I’m always tickled by this question. Some of the people who ask it are the same people who purchased the latest iPhone on day 1 at full price. The answer is that they see value in it. Clients see value in hiring a person who not only will photograph them but also help them prepare mentally and strategically beforehand so that they know they will enjoy their time with us. I had one person describe my photo sessions as “a trip to Disneyland.” And Disneyland is not cheap.

The answer I shared with the man was that for me to give an amazing experience to my clients, there is an investment. Each client I work with gets an average of 10 hours of my time. I want them to have that time from consultation to delivering their images. Especially, when that time includes complimentary hair and makeup services, studio access, wardrobe access, guided posing, retouching, and optional complimentary museum-grade printing services.

I’m not everyone’s client. Trust me, I’ve tried and nearly burnt myself out doing everything, everywhere, for everyone. 

A passionate DJ at an event setting the music beats and having fun - Event photographer, Tokyo Event Photography

Q4: Couldn’t my friend with a camera do it?

I am going to stand up for the friend with a camera because there are a lot of issues regarding boundaries and expectations.

I have been that friend with a camera at the beginning of my career, I was excited at the opportunity to practice and build my portfolio. Over time, I started to notice I was ONLY invited to things because I was the friend with the camera. It was a bit hurtful when I would choose not to bring my camera only to have a friend or host disappointed I hadn’t brought it. It sullies the value of the relationship.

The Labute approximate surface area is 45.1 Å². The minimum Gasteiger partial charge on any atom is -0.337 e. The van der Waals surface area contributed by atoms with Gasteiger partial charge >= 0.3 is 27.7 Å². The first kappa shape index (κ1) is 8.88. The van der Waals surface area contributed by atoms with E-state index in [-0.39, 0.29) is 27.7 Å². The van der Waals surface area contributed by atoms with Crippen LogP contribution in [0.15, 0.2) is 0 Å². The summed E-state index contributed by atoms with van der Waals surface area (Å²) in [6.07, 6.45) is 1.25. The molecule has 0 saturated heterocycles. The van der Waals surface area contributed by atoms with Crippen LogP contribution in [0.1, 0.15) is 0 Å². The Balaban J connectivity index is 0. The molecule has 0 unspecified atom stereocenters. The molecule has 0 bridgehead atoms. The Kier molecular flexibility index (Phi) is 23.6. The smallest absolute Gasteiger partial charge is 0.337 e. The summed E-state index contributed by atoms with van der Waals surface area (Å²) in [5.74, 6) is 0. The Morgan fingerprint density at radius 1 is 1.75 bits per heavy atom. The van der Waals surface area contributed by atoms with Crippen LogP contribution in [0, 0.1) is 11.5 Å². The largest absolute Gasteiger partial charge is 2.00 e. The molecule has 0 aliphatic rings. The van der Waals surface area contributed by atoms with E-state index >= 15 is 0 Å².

Personally, I don’t bring my camera with me to non-job related functions because, if the camera is in my hand, I’m no longer present with my friends or family. I am the photographer and will prioritize the event as such. Also, if guests see me with my camera in my hand, they too, are going to treat me as the photographer. I’m no longer the friend, cousin, or member, I’m the photographer. For every event where I’ve tried to be both a guest and a photographer, it rarely works in my favor as a guest and I divert to being the photographer, which can cheapen the studio’s brand.

It’s like when people in IT visit a friend’s home for a get-together only to be asked to fix an issue on the host’s computer. Let the friend be present at the occasion as others are.

Lastly, in most cases friends are not freelancers, they might not know what your needs are or if you have any must-have images in mind. Please make sure you and your friend have space to communicate boundaries and expectations on both sides before inviting them to shoot your event. Make sure they know they will be going as a friend OR as a photographer.

Black and white portrait of happy women at a party while drinking whine - Event photographer, Tokyo Event Photography

In the end, I can see how and why skeptics can be wary of making an investment toward having their photos taken. However, there is a serious missed opportunity for personal growth, solid branding and lasting legacies that can’t always be achieved nor guaranteed via the cheaper option. While there will be people who will always opt for the cheaper option, there are similar communities of those who value top-tier services with favorable and memorable experiences.